Brandon Taylor’s ‘Real Life’—It’s seldom fair.
Brandon Taylor's Real Life (Riverhead Books, 2020) begins with the protagonist, Wallace, contemplating his father's death and feeling lonely amongst his friends because they do not understand the experiences he has had. The novel's exploration of "real life" over the course of a weekend is also one that unpacks identity, race, sexuality, and the sheer boredom and frustration of postgraduate life.
Wallace, somewhat like Taylor himself, is pursuing his postgraduate studies in the STEM field at a Midwestern college town. The ennui of his long days at the lab followed by the cold hostility displayed by his postgraduate peers seem only to amplify the melancholy of his experiences as an introverted, queer Black man. Commentary on campus life in this book takes the form of characters like Dana, who makes Wallace feel like an impostor, and his advisor, Simone, who undermines him. His friends, also postgrad students, similarly discuss their college lives and act as forces which propel Wallace to confront his own opinions and demons.
A graduate of the prestigious Iowa Writers' Workshop and shortlisted for the 2020 Booker Prize, Taylor's writing flows—he weaves one into his story and hardly allows its heavy themes to render the book boring or stagnant. Instead, the smoothness of his prose mirrors the flow of the life he is trying to emulate. The indifference of Wallace's tone is reminiscent of the disconnect with which we treat ourselves when we are letting our lives wash over us, when we let life happen to us without actively participating in it because we are too weary.
And on that note, the novel's perspective on life, or rather, real life, is a pessimistic one. I could feel it build—Wallace's unhappiness catching up to him, forcing him to reckon with it, but even in heightened moments of emotion, he refrains from confronting them. We feel the desolation at dinner parties where he is the victim of casual racist jabs from his friends, most of whom are white. Even the lab serves as a place of alienation—his coworker, Dana, constantly trying to belittle him, Wallace feeling "insecure" and "uncertain."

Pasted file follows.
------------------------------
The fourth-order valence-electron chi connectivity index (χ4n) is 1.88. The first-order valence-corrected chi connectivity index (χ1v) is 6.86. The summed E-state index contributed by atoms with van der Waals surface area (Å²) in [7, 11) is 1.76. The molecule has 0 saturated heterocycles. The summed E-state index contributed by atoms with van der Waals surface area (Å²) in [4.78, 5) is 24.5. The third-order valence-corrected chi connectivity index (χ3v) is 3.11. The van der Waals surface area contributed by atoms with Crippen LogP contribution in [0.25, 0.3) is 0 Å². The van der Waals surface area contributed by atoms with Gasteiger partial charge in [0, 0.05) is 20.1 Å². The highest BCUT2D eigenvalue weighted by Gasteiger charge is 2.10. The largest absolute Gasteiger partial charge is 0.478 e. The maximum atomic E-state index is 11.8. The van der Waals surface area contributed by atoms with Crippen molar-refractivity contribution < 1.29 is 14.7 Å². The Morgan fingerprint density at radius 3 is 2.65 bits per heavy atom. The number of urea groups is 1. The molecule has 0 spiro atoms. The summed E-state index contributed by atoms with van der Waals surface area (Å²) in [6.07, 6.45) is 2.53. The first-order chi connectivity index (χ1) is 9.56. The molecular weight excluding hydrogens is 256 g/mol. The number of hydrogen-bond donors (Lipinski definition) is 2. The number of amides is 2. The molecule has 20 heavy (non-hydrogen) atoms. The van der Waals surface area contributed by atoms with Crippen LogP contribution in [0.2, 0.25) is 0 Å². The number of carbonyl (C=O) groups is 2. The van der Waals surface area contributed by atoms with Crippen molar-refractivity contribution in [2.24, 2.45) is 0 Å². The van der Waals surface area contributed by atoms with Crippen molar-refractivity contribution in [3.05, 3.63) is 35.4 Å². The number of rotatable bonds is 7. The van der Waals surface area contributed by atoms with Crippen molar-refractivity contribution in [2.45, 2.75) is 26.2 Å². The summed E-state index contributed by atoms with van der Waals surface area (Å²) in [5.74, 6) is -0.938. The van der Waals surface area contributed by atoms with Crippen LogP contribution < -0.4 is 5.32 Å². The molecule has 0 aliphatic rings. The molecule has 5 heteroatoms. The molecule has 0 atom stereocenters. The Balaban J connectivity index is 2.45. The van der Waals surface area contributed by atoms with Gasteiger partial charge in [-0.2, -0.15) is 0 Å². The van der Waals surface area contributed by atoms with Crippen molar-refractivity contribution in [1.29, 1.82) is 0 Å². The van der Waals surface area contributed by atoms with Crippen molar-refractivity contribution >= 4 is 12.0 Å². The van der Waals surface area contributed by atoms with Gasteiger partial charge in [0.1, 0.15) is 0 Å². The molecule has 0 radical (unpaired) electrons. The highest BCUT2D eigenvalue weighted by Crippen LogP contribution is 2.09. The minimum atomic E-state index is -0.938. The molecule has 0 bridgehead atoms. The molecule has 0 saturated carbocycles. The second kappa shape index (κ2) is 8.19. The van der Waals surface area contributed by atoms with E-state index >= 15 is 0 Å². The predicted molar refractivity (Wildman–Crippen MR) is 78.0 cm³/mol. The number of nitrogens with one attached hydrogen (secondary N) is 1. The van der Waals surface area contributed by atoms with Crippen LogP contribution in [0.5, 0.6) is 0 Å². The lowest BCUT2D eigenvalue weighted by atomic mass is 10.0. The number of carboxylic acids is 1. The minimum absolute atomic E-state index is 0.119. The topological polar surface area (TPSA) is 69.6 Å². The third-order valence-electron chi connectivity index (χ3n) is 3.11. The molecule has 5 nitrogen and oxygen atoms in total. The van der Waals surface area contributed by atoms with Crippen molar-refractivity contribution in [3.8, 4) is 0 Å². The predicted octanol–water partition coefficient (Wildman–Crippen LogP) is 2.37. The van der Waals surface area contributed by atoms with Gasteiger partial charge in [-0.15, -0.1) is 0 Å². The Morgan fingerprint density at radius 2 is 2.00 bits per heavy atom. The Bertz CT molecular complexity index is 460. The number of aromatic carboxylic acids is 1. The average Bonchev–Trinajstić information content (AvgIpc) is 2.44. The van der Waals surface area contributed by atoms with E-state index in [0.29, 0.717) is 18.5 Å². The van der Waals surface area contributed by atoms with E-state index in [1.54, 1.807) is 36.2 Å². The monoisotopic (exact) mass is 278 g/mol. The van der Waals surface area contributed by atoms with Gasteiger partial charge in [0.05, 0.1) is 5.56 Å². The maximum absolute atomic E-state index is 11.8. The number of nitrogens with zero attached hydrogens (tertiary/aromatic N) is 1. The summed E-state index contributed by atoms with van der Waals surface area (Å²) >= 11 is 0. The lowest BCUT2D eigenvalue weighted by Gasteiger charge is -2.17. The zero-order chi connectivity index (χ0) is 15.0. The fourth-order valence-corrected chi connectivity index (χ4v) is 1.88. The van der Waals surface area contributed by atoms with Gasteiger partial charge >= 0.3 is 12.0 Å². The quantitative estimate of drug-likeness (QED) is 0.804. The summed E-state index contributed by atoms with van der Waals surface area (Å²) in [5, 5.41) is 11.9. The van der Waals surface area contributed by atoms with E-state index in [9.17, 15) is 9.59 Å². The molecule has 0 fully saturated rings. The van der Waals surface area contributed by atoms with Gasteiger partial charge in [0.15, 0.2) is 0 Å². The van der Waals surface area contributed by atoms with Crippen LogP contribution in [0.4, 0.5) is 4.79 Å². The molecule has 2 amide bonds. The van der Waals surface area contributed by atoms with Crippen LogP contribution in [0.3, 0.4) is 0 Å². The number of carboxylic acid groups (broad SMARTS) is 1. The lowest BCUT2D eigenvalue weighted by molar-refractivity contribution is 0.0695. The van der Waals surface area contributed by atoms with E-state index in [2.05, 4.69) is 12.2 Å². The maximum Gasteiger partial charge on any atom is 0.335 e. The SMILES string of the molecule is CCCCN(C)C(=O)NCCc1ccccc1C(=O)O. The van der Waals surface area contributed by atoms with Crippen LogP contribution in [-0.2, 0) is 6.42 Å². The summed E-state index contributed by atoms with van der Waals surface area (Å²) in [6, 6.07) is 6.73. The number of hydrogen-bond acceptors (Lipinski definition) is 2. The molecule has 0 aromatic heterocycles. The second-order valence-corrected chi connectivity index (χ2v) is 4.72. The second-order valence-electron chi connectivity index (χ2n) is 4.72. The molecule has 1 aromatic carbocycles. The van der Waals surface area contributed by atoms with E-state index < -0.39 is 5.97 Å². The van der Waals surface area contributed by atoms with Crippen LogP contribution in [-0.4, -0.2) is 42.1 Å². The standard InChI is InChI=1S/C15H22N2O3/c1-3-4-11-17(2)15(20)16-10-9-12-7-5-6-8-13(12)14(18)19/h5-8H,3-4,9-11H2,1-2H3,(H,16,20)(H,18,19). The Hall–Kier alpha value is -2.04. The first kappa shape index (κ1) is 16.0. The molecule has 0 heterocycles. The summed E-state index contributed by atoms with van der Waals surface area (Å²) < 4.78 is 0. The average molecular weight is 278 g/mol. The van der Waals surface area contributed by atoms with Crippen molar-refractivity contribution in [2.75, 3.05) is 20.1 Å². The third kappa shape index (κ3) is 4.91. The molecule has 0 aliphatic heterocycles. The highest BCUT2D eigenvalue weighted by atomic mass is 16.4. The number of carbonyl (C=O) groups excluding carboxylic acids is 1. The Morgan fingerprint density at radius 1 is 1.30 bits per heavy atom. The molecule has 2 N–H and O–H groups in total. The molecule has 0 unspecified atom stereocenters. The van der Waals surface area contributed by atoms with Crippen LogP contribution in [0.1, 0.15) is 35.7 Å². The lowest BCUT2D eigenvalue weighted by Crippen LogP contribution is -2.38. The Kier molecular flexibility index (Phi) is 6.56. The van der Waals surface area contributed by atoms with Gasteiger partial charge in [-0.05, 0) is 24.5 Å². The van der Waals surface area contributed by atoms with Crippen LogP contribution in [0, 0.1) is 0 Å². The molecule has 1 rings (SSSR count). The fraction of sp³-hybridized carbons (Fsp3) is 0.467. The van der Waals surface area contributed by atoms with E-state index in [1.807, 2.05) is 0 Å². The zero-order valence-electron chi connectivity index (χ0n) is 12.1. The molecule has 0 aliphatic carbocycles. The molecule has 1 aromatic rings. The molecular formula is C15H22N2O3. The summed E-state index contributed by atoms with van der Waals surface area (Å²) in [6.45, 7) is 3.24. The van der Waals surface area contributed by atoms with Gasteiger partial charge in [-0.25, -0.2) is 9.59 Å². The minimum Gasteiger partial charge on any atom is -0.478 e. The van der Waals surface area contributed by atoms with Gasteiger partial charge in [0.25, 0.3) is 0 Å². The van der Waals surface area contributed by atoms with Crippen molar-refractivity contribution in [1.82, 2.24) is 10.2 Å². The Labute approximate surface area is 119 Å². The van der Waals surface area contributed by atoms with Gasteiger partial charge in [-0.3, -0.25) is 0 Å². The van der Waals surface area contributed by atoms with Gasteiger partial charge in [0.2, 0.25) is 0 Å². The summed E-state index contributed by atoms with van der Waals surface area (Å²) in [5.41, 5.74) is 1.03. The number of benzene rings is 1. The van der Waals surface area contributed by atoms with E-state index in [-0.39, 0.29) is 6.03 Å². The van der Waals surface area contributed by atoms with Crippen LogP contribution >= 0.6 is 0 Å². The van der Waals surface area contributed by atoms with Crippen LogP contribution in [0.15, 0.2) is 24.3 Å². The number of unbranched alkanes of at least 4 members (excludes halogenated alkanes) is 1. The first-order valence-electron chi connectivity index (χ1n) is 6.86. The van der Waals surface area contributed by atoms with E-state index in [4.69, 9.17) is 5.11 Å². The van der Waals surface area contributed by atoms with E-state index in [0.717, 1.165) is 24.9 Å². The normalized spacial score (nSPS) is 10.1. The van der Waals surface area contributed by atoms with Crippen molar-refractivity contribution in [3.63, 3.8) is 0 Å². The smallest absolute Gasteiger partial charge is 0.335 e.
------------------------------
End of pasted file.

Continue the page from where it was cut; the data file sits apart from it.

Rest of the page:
Wallace's feelings of alienation are further exacerbated by an event much more acutely tragic. Flashbacks from his past suggest sexual abuse and trauma. Yet, although Wallace's past trauma serves as one of the major elements of the plot, Real Life is hardly defined by it. Instead, at its core, the novel is a thorough examination of how the many identities that conflate and converge in Wallace succeed or fail in defining him. No part of his character is left unexamined—Taylor examines and re-examines Wallace's traumas, his hurts, his disappointments, his ability to blend in, and his inability to do so when everything is too much, everything is laid out intricately for one to see as starkly as he sees it himself.
It is this intricate and often meandering study that allows Taylor to present to us how Wallace's experiences as a poor, millennial, queer Black man intersect. Wallace's character is true—not from a lens of moral virtue but instead from an absence of it. Although Real Life could have comfortably occupied the niche of the millennial novel with a flawed or wronged protagonist who is unflawed and un-wronged at the end of the novel, it refrains from doing so. What we get, instead, is a man trying to grapple with the death of his hopes and expectations about the place he has fled to. It goes on even when characters are not granted the moral closure they might deserve.
Miftahul Zannat is fascinated with the human ability to analyse words with more words. When she is not busy reading or watching films, she likes writing about the things she reads and watches.